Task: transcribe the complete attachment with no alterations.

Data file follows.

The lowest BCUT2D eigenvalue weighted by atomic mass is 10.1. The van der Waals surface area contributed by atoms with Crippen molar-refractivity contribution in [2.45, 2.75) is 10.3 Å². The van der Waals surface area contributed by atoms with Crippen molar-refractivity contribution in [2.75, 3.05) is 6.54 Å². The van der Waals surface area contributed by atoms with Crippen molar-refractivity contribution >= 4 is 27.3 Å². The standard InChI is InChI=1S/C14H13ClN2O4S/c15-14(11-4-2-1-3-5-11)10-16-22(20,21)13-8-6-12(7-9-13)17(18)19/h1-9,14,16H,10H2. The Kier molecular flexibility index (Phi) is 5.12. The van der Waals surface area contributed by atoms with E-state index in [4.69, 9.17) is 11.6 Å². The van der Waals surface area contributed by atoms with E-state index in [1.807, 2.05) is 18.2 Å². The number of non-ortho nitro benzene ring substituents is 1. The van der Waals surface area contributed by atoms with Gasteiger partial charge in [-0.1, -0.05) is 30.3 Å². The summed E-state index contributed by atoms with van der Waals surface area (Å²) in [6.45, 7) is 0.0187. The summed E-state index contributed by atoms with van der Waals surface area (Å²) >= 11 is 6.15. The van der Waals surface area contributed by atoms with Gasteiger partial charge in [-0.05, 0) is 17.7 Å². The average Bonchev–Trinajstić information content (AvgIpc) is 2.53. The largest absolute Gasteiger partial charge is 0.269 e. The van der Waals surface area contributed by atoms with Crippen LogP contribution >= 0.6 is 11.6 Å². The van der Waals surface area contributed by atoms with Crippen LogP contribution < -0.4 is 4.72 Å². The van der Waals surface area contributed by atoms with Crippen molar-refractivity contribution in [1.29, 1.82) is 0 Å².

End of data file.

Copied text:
The lowest BCUT2D eigenvalue weighted by atomic mass is 10.1. The van der Waals surface area contributed by atoms with Crippen molar-refractivity contribution in [2.45, 2.75) is 10.3 Å². The van der Waals surface area contributed by atoms with Crippen molar-refractivity contribution in [2.75, 3.05) is 6.54 Å². The van der Waals surface area contributed by atoms with Crippen molar-refractivity contribution >= 4 is 27.3 Å². The standard InChI is InChI=1S/C14H13ClN2O4S/c15-14(11-4-2-1-3-5-11)10-16-22(20,21)13-8-6-12(7-9-13)17(18)19/h1-9,14,16H,10H2. The Kier molecular flexibility index (Phi) is 5.12. The van der Waals surface area contributed by atoms with E-state index in [4.69, 9.17) is 11.6 Å². The van der Waals surface area contributed by atoms with E-state index in [1.807, 2.05) is 18.2 Å². The number of non-ortho nitro benzene ring substituents is 1. The van der Waals surface area contributed by atoms with Gasteiger partial charge in [-0.1, -0.05) is 30.3 Å². The summed E-state index contributed by atoms with van der Waals surface area (Å²) in [6.45, 7) is 0.0187. The summed E-state index contributed by atoms with van der Waals surface area (Å²) >= 11 is 6.15. The van der Waals surface area contributed by atoms with Gasteiger partial charge in [-0.05, 0) is 17.7 Å². The average Bonchev–Trinajstić information content (AvgIpc) is 2.53. The largest absolute Gasteiger partial charge is 0.269 e. The van der Waals surface area contributed by atoms with Crippen LogP contribution >= 0.6 is 11.6 Å². The van der Waals surface area contributed by atoms with Crippen LogP contribution < -0.4 is 4.72 Å². The van der Waals surface area contributed by atoms with Crippen molar-refractivity contribution in [1.29, 1.82) is 0 Å².